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I wrote an application to ask users questions in a survey-type application. When the user clicks on an answer, AJAX (w/jQuery) calls PHP to record the answer, then shows the next question. That all works fine. The problem is, I would like to show some statistics to the user for two seconds after clicking an answer. To do this I call a function to SHOW the stats div, then wait two seconds, HIDE that div then SHOW the new question.

The problem is, the screen 'freezes' when I use the .wnen, .then jQuery functions, so I cannot use an animated gif to let the user know the next question is coming. The GIF just freezes along with the rest of the screen.

Here is the function I'm using to show the next question.

Is there any better way to pause that what I am doing?

the URL is: www.imazy.com/askQuestions.php

The function below is called like this:

$.ajax({
    type: "POST",
    url: "recordUserAns.php",
    data: data,
    cache: false,
    async: false,

    success: function(html){

        showNextQn(html);

    }
});

function showNextQn($response){
    // -------------- Pause and fade in/out -------------- //

    var btnVal = document.getElementById("toggleStats").innerHTML;

    if( btnVal == "Show Stats" ){ // Change the text
        var showStats = 0;
    }else{
        var showStats = 1;
    }

    function showDiv(){

        var dfd = $.Deferred();

        if ( showStats ){
            $('.ansPercent').fadeIn(fadeInTime, dfd.resolve);  // Show the hidden div
            // $('span#progBar').fadeIn(fadeInTime, dfd.resolve); // Show the progress bar
        }else{
            $('#content').fadeOut(fadeOutTime, dfd.resolve);
        }
        return dfd.promise();
    }

    $.when( showDiv() )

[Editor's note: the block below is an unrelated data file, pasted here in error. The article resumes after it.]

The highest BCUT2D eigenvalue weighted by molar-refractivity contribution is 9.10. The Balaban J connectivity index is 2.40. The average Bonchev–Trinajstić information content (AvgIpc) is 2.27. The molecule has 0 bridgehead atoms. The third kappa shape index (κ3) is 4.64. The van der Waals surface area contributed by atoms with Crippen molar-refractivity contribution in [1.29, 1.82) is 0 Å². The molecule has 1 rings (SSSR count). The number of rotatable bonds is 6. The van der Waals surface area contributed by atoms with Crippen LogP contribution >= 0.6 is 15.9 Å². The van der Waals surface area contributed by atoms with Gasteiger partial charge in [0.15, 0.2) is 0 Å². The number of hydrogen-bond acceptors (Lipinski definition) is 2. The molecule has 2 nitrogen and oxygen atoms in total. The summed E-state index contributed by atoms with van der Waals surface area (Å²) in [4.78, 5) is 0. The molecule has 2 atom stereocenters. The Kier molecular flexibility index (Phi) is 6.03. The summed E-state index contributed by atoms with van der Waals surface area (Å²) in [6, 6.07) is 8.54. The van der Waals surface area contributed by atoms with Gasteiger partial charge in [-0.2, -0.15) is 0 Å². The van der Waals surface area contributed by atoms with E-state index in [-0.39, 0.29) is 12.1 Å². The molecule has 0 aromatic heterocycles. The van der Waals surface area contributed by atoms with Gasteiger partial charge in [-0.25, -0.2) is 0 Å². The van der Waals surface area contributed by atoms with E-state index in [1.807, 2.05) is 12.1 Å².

.then(function( ajaxResult ){

            if ( showStats ){   
                pauseScript(qnPauseTime); // Pause given # milliseconds
            }
            // $('span#progBar').fadeOut(0); // Hide the progress bar
            $('#content').html($response); // Return the NEXT question
            $('#content').fadeIn(fadeInTime);

            // 'ajaxResult' is the server's response
        });

    document.getElementById("prevBtn").style.visibility="Visible";

    // Remove every instance of the class, as it is no longer needed
    $('a.ansHolder').removeClass('selected');
}
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async: false will lock up the browser, so be careful when using it. –  Rocket Hazmat Aug 10 '11 at 18:41

1 Answer 1

Send the Ajax request and make sure it is sent asynchronous. Then, show the progress bar and start a timer (setTimeout) to start the two seconds. After the timer is finished, you set one flag and call a 'NextQuestion' procedure. When the ajax request finishes, you set another flag, and call NextQuestion again. In NextQuestion you check if both flags are set. If that is the case, you will show the next question. That way, you are sure you wait at least two seconds, and will not continue before the request returns, but still you don't wait longer than necessary.

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